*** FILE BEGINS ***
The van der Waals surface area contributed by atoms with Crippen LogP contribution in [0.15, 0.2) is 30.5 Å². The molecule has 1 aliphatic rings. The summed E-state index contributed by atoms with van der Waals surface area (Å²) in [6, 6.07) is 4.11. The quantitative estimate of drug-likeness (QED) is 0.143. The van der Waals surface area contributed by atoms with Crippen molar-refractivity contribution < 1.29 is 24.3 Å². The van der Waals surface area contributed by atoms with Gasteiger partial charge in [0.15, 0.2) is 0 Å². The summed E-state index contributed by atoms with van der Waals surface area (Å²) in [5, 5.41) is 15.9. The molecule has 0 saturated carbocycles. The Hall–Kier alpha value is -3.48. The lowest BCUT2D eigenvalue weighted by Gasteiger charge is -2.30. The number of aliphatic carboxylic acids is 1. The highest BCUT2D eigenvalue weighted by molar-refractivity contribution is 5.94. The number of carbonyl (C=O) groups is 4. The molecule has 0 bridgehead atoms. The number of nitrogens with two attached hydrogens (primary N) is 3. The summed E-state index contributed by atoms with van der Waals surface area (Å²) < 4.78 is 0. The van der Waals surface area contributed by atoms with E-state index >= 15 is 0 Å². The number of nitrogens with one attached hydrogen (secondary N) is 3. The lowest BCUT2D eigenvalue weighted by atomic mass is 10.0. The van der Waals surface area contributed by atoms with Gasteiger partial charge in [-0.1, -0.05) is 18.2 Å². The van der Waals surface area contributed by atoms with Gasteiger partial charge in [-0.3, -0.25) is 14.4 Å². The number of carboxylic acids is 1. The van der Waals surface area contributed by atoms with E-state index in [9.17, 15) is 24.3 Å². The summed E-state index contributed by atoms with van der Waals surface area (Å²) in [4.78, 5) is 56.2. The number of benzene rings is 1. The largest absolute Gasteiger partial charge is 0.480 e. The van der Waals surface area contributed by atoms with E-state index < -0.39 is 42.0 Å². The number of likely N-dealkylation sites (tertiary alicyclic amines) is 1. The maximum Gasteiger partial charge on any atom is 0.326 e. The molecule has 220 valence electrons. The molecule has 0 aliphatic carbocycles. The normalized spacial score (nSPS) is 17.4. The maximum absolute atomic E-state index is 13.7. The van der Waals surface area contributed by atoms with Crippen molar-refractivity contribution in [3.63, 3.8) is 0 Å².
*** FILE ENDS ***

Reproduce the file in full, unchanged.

The van der Waals surface area contributed by atoms with Crippen LogP contribution in [0.15, 0.2) is 30.5 Å². The molecule has 1 aliphatic rings. The summed E-state index contributed by atoms with van der Waals surface area (Å²) in [6, 6.07) is 4.11. The quantitative estimate of drug-likeness (QED) is 0.143. The van der Waals surface area contributed by atoms with Crippen molar-refractivity contribution < 1.29 is 24.3 Å². The van der Waals surface area contributed by atoms with Gasteiger partial charge in [0.15, 0.2) is 0 Å². The summed E-state index contributed by atoms with van der Waals surface area (Å²) in [5, 5.41) is 15.9. The molecule has 0 saturated carbocycles. The Hall–Kier alpha value is -3.48. The lowest BCUT2D eigenvalue weighted by Gasteiger charge is -2.30. The number of aliphatic carboxylic acids is 1. The highest BCUT2D eigenvalue weighted by molar-refractivity contribution is 5.94. The number of carbonyl (C=O) groups is 4. The molecule has 0 bridgehead atoms. The number of nitrogens with two attached hydrogens (primary N) is 3. The summed E-state index contributed by atoms with van der Waals surface area (Å²) < 4.78 is 0. The van der Waals surface area contributed by atoms with E-state index >= 15 is 0 Å². The number of nitrogens with one attached hydrogen (secondary N) is 3. The lowest BCUT2D eigenvalue weighted by atomic mass is 10.0. The van der Waals surface area contributed by atoms with Gasteiger partial charge in [-0.1, -0.05) is 18.2 Å². The van der Waals surface area contributed by atoms with Gasteiger partial charge in [-0.3, -0.25) is 14.4 Å². The number of carboxylic acids is 1. The van der Waals surface area contributed by atoms with E-state index in [9.17, 15) is 24.3 Å². The summed E-state index contributed by atoms with van der Waals surface area (Å²) in [4.78, 5) is 56.2. The number of benzene rings is 1. The largest absolute Gasteiger partial charge is 0.480 e. The van der Waals surface area contributed by atoms with E-state index < -0.39 is 42.0 Å². The number of likely N-dealkylation sites (tertiary alicyclic amines) is 1. The maximum Gasteiger partial charge on any atom is 0.326 e. The molecule has 220 valence electrons. The molecule has 0 aliphatic carbocycles. The normalized spacial score (nSPS) is 17.4. The maximum absolute atomic E-state index is 13.7. The van der Waals surface area contributed by atoms with Crippen molar-refractivity contribution in [3.63, 3.8) is 0 Å².